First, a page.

The thing about painting is you don’t have to rely on other people, he says, you don’t have to have all these meetings, you don’t have to ask people for money, or deal with other people’s schedules. The 13 works in “For Esmé” –– many of which take their titles from lyrics in Bob Dylan’s “Chimes of Freedom” — were completed at entirely his own pace over the past two months as news of the war in Ukraine spread across the globe and seeped into his studio. He absorbed the onslaught of news and responded by applying vivid slaps of color and texture on velvet in ways he’d prefer not be described too precisely. He does say, however, that he likes to make paintings that make other painters wonder how he did the things he did, and tells a story about Albrecht Dürer and a paintbrush with only one hair at the end, or maybe two hairs, given the way paintbrushes work.
“I like little people better than grown ups”
Why paint on velvet? “There’s no material that’s really like it. It’s extremely saturated. It’s nice to get a given instead of getting a blank canvas,” he says. “You select a color and it’s already factory made, and it’s kind of perfect. And then you can decide. And in that sense, they’re kind of like monochromatic paintings: The color determines. I’m reacting to the material. I’m reacting to the color.” The first time he made velvet paintings was 40 years ago. “What happens as you make art, you don’t want to repeat yourself but you want to learn from what you did and go somewhere else.” He pauses to admire his handiwork, a thickly painted curve whose layers have been scraped back. “I mean, have you ever seen anything that looks like that?”
He says he recently spent an afternoon teaching the director Paolo Sorrentino (The Great Beauty, Youth, The Hand of God) how to paint. He used the same Velázquez-inspired technique as with Dafoe on the set of At Eternity’s Gate, using a finger and the brow bone and bridge of an interviewer’s nose to demonstrate: “Just paint the light.” The finished painting took around 45 minutes and is quite good, he reports. It now hangs in Sorrentino’s house somewhere, and the Italian director “is over the moon. … He had the most fun he’s ever had with his clothes on.”
Schnabel’s been spending the past few weeks on the road. A strike at the port in Málaga delayed the opening of his show “Schnabel and Spain: Anything Can Be a Model for a Painting” at CAC Málaga. The only works that were there while he was in town were four borrowed from some of his Europe-based collectors, including Miuccia Prada and Albert Oehlen. It could have been worse, he says. “I was very happy to be there with just those four paintings. If you only have four paintings for people to look at, they spend more time looking at those paintings than if there were 25 paintings.” His son, Cy, wrote the show’s catalog and sent him a video of the full opening once it was installed.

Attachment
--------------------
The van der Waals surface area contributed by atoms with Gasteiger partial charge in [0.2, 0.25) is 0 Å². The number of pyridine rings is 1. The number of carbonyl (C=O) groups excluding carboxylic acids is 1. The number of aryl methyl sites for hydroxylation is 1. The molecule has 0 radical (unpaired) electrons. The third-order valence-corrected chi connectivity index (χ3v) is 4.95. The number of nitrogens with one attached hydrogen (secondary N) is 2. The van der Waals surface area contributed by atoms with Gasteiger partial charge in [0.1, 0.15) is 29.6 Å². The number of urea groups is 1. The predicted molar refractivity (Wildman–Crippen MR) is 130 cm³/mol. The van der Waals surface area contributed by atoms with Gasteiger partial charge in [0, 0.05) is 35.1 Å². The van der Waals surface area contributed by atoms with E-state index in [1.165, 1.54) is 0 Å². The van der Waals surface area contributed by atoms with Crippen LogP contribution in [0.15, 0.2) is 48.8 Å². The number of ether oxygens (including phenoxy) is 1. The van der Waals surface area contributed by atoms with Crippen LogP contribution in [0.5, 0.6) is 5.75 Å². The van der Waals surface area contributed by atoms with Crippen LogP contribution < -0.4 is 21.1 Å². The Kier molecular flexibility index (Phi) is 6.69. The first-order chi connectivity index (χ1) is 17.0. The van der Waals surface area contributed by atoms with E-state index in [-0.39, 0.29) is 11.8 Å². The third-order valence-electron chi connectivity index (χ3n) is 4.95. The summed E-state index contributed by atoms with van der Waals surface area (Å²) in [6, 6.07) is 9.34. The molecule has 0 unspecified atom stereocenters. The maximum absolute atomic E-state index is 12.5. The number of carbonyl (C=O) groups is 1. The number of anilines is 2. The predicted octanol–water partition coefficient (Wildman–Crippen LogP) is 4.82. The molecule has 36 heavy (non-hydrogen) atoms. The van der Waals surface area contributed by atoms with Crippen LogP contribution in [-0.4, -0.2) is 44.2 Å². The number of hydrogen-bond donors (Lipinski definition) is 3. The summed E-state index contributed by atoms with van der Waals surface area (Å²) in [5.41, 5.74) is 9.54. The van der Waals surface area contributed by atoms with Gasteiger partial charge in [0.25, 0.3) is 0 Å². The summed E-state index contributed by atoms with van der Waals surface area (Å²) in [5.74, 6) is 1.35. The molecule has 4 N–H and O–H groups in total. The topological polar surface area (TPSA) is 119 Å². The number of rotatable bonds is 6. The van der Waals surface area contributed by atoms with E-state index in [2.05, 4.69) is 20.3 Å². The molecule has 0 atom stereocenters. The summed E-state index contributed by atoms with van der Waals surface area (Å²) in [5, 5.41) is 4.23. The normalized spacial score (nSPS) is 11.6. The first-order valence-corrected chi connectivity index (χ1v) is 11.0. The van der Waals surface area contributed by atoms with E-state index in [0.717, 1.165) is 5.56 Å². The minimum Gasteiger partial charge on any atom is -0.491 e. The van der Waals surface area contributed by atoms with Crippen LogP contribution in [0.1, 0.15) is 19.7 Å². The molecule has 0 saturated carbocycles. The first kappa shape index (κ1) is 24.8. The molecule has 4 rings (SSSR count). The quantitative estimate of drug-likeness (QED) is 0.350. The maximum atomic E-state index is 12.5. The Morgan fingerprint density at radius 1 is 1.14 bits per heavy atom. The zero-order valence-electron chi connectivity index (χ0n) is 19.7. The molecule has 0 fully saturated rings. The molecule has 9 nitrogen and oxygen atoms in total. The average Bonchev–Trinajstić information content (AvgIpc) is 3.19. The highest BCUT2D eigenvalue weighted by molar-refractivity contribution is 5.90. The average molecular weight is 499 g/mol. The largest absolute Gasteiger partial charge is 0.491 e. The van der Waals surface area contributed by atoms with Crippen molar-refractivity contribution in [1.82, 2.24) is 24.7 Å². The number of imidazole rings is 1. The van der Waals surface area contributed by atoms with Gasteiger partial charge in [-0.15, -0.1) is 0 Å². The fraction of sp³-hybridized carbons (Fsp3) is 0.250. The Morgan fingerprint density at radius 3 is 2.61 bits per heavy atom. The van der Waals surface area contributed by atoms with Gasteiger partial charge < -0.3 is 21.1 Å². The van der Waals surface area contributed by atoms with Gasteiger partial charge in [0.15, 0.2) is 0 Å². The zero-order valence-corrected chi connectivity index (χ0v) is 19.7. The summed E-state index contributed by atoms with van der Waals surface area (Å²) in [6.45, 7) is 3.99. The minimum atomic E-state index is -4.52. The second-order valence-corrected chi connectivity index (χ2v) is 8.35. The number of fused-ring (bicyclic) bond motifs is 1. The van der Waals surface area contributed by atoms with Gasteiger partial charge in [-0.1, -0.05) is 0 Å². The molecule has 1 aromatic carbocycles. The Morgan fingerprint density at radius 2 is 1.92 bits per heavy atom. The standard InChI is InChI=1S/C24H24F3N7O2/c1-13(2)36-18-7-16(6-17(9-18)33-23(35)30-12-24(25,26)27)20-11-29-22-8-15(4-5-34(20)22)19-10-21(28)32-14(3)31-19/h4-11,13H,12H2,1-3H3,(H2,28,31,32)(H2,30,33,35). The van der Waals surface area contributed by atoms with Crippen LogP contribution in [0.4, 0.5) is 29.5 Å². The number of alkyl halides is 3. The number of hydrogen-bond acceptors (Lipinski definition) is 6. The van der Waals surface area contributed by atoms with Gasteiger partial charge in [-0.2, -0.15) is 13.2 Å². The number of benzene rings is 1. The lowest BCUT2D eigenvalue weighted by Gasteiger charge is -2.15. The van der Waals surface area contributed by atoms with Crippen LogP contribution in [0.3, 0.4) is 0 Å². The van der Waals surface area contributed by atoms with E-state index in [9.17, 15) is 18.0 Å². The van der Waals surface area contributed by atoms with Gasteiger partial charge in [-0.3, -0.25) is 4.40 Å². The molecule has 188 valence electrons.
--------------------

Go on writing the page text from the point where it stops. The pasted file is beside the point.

“I’ve got about four things to do before I die”
Many of Schnabel’s adult children work in the art world or in close proximity; all of them do if you define movies as art. Was that his preference? “I think whatever they’re doing is fine as long as they’re not in jail and they’re not hurting anybody,” says Schnabel. “One [Olmo, 28] is a really good movie director. His twin brother [Cy, 28] has a gallery and he writes about art, but he’s not a merchant; he’s more of an art historian. Vito  is obviously more of a businessman-type person and now he’s acting in his own movie. Lola  is a painter. She lives in Sicily. Stella  acted in some of my films but I don’t know what she’s doing exactly now. And I have an 8-year-old son named Shooter who lives in New York with us. And we have this little daughter named Esmé.” He pauses. “I like little people better than grown-ups.” Salinger might say that they often are better. “Yes. Then I don’t know what happens.”
For Schnabel, art is “kind of like the anti-gravity machine. I’m 70. And so between surfing and painting it’s sort of a different mindset. Gravity’s gonna get you somehow, but I think I’ve been free of a lot of things. It’s a miracle that I don’t have to cook in a restaurant. It’s a miracle, believe me, every day that I don’t have to work somewhere or do something else. I know the difference.”
The artist stops to consider Pinocchio’s Last Ride, a dark-purple velvet painting interrupted by slashes of light, a small explosion at its center. Has making art changed, five-plus decades since he first erupted on the scene? What inspires him now? “I like the freedom of it. I like the fact that nobody expects it. Nobody wants it. I like to make it,” he says, and recounts the scene in At Eternity’s Gate when Mathieu Amalric’s character asks Van Gogh why he paints. Van Gogh responds that he does it to stop thinking, because when he paints, “I feel that I’m a part of everything outside and inside of me.”
“I once heard that, not from Vincent Van Gogh, but from an aborigine painter,” says Schnabel. “I always thought that was a good explanation for the feeling. But I guess the way I do it is sort of like playing jazz. You’re hitting these notes and you don’t really know, you’re trusting your instinct. … I want to paint what I don’t know, and if in the process I discover something that I think looks like a surprise to me then I’m good with that.” The anti-gravity machine shows no sign of letting him down anytime soon.
Feature image: JULIAN SCHNABEL photographed at PACE GALLERY in Los Angeles.
This story originally appeared in the Summer 2022 issue of C Magazine.